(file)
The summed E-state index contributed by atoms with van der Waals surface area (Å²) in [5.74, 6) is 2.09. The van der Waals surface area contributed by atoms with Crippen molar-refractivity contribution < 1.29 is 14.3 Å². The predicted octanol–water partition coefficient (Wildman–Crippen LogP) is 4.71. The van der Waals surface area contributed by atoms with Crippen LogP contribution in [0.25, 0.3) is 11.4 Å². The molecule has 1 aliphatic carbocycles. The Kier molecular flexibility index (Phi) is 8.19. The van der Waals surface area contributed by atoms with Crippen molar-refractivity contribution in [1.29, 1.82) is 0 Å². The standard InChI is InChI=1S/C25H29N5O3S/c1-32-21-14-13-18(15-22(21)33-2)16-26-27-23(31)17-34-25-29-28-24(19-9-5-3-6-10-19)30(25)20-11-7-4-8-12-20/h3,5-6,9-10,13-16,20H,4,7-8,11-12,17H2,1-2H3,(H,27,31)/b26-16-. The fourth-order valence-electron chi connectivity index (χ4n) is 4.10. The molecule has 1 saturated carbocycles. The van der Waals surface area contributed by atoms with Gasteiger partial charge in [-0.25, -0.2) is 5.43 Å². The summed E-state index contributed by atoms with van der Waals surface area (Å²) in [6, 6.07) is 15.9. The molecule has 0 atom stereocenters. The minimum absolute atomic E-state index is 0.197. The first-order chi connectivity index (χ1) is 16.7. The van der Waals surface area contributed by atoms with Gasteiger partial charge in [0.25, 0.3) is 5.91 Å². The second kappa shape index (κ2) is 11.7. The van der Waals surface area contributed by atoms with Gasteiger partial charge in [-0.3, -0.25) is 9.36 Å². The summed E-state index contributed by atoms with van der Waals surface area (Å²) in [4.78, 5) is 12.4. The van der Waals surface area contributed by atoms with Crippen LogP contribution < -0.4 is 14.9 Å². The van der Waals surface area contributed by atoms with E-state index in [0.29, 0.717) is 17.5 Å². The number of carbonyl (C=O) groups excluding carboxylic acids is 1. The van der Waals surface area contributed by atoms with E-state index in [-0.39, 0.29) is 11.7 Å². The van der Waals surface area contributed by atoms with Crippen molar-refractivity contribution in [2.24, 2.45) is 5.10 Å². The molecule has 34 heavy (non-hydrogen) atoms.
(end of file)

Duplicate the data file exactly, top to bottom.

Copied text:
The summed E-state index contributed by atoms with van der Waals surface area (Å²) in [5.74, 6) is 2.09. The van der Waals surface area contributed by atoms with Crippen molar-refractivity contribution < 1.29 is 14.3 Å². The predicted octanol–water partition coefficient (Wildman–Crippen LogP) is 4.71. The van der Waals surface area contributed by atoms with Crippen LogP contribution in [0.25, 0.3) is 11.4 Å². The molecule has 1 aliphatic carbocycles. The Kier molecular flexibility index (Phi) is 8.19. The van der Waals surface area contributed by atoms with Crippen molar-refractivity contribution in [1.29, 1.82) is 0 Å². The standard InChI is InChI=1S/C25H29N5O3S/c1-32-21-14-13-18(15-22(21)33-2)16-26-27-23(31)17-34-25-29-28-24(19-9-5-3-6-10-19)30(25)20-11-7-4-8-12-20/h3,5-6,9-10,13-16,20H,4,7-8,11-12,17H2,1-2H3,(H,27,31)/b26-16-. The fourth-order valence-electron chi connectivity index (χ4n) is 4.10. The molecule has 1 saturated carbocycles. The van der Waals surface area contributed by atoms with Gasteiger partial charge in [-0.25, -0.2) is 5.43 Å². The summed E-state index contributed by atoms with van der Waals surface area (Å²) in [6, 6.07) is 15.9. The molecule has 0 atom stereocenters. The minimum absolute atomic E-state index is 0.197. The first-order chi connectivity index (χ1) is 16.7. The van der Waals surface area contributed by atoms with Gasteiger partial charge in [0.25, 0.3) is 5.91 Å². The second kappa shape index (κ2) is 11.7. The van der Waals surface area contributed by atoms with Gasteiger partial charge in [-0.3, -0.25) is 9.36 Å². The summed E-state index contributed by atoms with van der Waals surface area (Å²) in [4.78, 5) is 12.4. The van der Waals surface area contributed by atoms with Crippen LogP contribution < -0.4 is 14.9 Å². The van der Waals surface area contributed by atoms with E-state index in [0.29, 0.717) is 17.5 Å². The number of carbonyl (C=O) groups excluding carboxylic acids is 1. The van der Waals surface area contributed by atoms with E-state index in [-0.39, 0.29) is 11.7 Å². The van der Waals surface area contributed by atoms with Crippen molar-refractivity contribution in [2.24, 2.45) is 5.10 Å². The molecule has 34 heavy (non-hydrogen) atoms.